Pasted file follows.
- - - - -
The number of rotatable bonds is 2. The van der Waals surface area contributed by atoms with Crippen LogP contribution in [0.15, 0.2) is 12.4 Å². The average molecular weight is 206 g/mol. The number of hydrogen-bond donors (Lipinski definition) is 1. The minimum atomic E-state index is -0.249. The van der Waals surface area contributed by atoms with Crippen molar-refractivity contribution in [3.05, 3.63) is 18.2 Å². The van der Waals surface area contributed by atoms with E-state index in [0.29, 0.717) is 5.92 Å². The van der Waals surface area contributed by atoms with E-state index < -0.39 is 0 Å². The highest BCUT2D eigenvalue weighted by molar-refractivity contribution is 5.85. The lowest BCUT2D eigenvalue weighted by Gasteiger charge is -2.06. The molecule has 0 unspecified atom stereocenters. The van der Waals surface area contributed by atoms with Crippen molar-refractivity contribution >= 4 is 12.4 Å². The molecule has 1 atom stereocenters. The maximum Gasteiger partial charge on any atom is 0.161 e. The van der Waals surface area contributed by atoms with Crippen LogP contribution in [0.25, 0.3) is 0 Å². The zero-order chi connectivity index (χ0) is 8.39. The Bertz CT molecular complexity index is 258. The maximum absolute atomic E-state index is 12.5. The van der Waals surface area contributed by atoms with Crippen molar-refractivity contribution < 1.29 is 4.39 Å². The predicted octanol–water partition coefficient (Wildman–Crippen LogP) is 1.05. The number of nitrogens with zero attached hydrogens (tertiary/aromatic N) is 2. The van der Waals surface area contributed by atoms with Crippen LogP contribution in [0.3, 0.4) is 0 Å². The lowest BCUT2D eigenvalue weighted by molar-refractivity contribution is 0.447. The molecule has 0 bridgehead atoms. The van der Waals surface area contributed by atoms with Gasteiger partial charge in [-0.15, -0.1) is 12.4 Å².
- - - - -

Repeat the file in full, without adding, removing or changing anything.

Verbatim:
The number of rotatable bonds is 2. The van der Waals surface area contributed by atoms with Crippen LogP contribution in [0.15, 0.2) is 12.4 Å². The average molecular weight is 206 g/mol. The number of hydrogen-bond donors (Lipinski definition) is 1. The minimum atomic E-state index is -0.249. The van der Waals surface area contributed by atoms with Crippen molar-refractivity contribution in [3.05, 3.63) is 18.2 Å². The van der Waals surface area contributed by atoms with E-state index in [0.29, 0.717) is 5.92 Å². The van der Waals surface area contributed by atoms with E-state index < -0.39 is 0 Å². The highest BCUT2D eigenvalue weighted by molar-refractivity contribution is 5.85. The lowest BCUT2D eigenvalue weighted by Gasteiger charge is -2.06. The molecule has 0 unspecified atom stereocenters. The van der Waals surface area contributed by atoms with Crippen molar-refractivity contribution >= 4 is 12.4 Å². The molecule has 1 atom stereocenters. The maximum Gasteiger partial charge on any atom is 0.161 e. The van der Waals surface area contributed by atoms with Crippen LogP contribution in [0.25, 0.3) is 0 Å². The zero-order chi connectivity index (χ0) is 8.39. The Bertz CT molecular complexity index is 258. The maximum absolute atomic E-state index is 12.5. The van der Waals surface area contributed by atoms with Crippen molar-refractivity contribution < 1.29 is 4.39 Å². The predicted octanol–water partition coefficient (Wildman–Crippen LogP) is 1.05. The number of nitrogens with zero attached hydrogens (tertiary/aromatic N) is 2. The van der Waals surface area contributed by atoms with Crippen LogP contribution in [0.3, 0.4) is 0 Å². The lowest BCUT2D eigenvalue weighted by molar-refractivity contribution is 0.447. The molecule has 0 bridgehead atoms. The van der Waals surface area contributed by atoms with Gasteiger partial charge in [-0.15, -0.1) is 12.4 Å².